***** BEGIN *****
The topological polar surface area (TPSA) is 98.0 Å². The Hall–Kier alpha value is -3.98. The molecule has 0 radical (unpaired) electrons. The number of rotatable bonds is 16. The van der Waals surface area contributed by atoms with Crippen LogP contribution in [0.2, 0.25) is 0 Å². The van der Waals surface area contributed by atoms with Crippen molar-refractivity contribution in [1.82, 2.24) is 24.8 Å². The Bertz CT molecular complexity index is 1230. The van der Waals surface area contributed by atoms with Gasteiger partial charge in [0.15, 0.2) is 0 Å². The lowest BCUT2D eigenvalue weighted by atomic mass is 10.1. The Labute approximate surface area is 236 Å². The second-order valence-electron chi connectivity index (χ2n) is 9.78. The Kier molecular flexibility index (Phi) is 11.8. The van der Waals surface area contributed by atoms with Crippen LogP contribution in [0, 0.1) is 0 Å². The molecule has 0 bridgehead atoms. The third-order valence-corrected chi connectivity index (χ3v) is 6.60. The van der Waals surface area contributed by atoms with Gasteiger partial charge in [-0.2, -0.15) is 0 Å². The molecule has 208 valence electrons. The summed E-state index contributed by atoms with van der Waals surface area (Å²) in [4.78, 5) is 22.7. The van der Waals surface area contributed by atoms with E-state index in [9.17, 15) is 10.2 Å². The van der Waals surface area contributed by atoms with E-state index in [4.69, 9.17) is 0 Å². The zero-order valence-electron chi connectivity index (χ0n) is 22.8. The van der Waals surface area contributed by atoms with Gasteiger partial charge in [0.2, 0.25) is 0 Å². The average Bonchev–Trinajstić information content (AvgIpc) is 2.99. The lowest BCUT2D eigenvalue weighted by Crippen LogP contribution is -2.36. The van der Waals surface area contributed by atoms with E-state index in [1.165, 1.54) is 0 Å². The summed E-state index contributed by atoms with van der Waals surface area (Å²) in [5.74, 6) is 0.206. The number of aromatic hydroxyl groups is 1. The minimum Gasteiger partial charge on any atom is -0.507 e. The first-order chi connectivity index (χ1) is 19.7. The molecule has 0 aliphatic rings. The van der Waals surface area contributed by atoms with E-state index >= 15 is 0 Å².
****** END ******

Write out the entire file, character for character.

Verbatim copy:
The topological polar surface area (TPSA) is 98.0 Å². The Hall–Kier alpha value is -3.98. The molecule has 0 radical (unpaired) electrons. The number of rotatable bonds is 16. The van der Waals surface area contributed by atoms with Crippen LogP contribution in [0.2, 0.25) is 0 Å². The van der Waals surface area contributed by atoms with Crippen molar-refractivity contribution in [1.82, 2.24) is 24.8 Å². The Bertz CT molecular complexity index is 1230. The van der Waals surface area contributed by atoms with Gasteiger partial charge in [0.15, 0.2) is 0 Å². The lowest BCUT2D eigenvalue weighted by atomic mass is 10.1. The Labute approximate surface area is 236 Å². The second-order valence-electron chi connectivity index (χ2n) is 9.78. The Kier molecular flexibility index (Phi) is 11.8. The van der Waals surface area contributed by atoms with Crippen LogP contribution in [0, 0.1) is 0 Å². The molecule has 0 bridgehead atoms. The third-order valence-corrected chi connectivity index (χ3v) is 6.60. The van der Waals surface area contributed by atoms with Gasteiger partial charge in [-0.2, -0.15) is 0 Å². The molecule has 208 valence electrons. The summed E-state index contributed by atoms with van der Waals surface area (Å²) in [4.78, 5) is 22.7. The van der Waals surface area contributed by atoms with E-state index in [9.17, 15) is 10.2 Å². The van der Waals surface area contributed by atoms with E-state index in [4.69, 9.17) is 0 Å². The zero-order valence-electron chi connectivity index (χ0n) is 22.8. The van der Waals surface area contributed by atoms with Gasteiger partial charge in [0.2, 0.25) is 0 Å². The average Bonchev–Trinajstić information content (AvgIpc) is 2.99. The lowest BCUT2D eigenvalue weighted by Crippen LogP contribution is -2.36. The van der Waals surface area contributed by atoms with E-state index in [1.165, 1.54) is 0 Å². The summed E-state index contributed by atoms with van der Waals surface area (Å²) in [5.74, 6) is 0.206. The number of aromatic hydroxyl groups is 1. The minimum Gasteiger partial charge on any atom is -0.507 e. The first-order chi connectivity index (χ1) is 19.7. The molecule has 0 aliphatic rings. The van der Waals surface area contributed by atoms with E-state index >= 15 is 0 Å².